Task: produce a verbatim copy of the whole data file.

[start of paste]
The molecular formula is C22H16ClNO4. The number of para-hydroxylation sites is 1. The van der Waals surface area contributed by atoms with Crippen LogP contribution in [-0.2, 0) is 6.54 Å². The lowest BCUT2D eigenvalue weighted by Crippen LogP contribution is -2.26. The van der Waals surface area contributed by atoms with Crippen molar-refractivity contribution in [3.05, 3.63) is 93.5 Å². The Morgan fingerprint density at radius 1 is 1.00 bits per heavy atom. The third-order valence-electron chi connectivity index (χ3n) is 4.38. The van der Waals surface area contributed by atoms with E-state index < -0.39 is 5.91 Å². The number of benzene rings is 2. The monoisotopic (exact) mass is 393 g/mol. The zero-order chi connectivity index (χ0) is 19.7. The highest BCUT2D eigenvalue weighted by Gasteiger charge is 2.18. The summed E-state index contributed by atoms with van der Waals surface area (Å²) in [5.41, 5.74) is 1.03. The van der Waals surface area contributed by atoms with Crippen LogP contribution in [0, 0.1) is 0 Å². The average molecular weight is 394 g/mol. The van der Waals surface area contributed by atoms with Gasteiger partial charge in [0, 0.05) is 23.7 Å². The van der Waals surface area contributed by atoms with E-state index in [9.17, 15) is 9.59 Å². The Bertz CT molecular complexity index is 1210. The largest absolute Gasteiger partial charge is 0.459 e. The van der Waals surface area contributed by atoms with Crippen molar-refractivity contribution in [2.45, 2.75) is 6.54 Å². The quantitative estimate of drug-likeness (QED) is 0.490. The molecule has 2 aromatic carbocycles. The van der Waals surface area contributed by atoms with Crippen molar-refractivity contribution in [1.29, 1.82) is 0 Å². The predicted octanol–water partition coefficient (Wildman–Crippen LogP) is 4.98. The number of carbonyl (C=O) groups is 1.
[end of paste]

The molecular formula is C22H16ClNO4. The number of para-hydroxylation sites is 1. The van der Waals surface area contributed by atoms with Crippen LogP contribution in [-0.2, 0) is 6.54 Å². The lowest BCUT2D eigenvalue weighted by Crippen LogP contribution is -2.26. The van der Waals surface area contributed by atoms with Crippen molar-refractivity contribution in [3.05, 3.63) is 93.5 Å². The Morgan fingerprint density at radius 1 is 1.00 bits per heavy atom. The third-order valence-electron chi connectivity index (χ3n) is 4.38. The van der Waals surface area contributed by atoms with E-state index < -0.39 is 5.91 Å². The number of benzene rings is 2. The monoisotopic (exact) mass is 393 g/mol. The zero-order chi connectivity index (χ0) is 19.7. The highest BCUT2D eigenvalue weighted by Gasteiger charge is 2.18. The summed E-state index contributed by atoms with van der Waals surface area (Å²) in [5.41, 5.74) is 1.03. The van der Waals surface area contributed by atoms with Crippen LogP contribution in [0, 0.1) is 0 Å². The average molecular weight is 394 g/mol. The van der Waals surface area contributed by atoms with Gasteiger partial charge in [0, 0.05) is 23.7 Å². The van der Waals surface area contributed by atoms with E-state index in [9.17, 15) is 9.59 Å². The Bertz CT molecular complexity index is 1210. The largest absolute Gasteiger partial charge is 0.459 e. The van der Waals surface area contributed by atoms with Crippen molar-refractivity contribution in [2.45, 2.75) is 6.54 Å². The quantitative estimate of drug-likeness (QED) is 0.490. The molecule has 2 aromatic carbocycles. The van der Waals surface area contributed by atoms with Crippen molar-refractivity contribution in [1.29, 1.82) is 0 Å². The predicted octanol–water partition coefficient (Wildman–Crippen LogP) is 4.98. The number of carbonyl (C=O) groups is 1.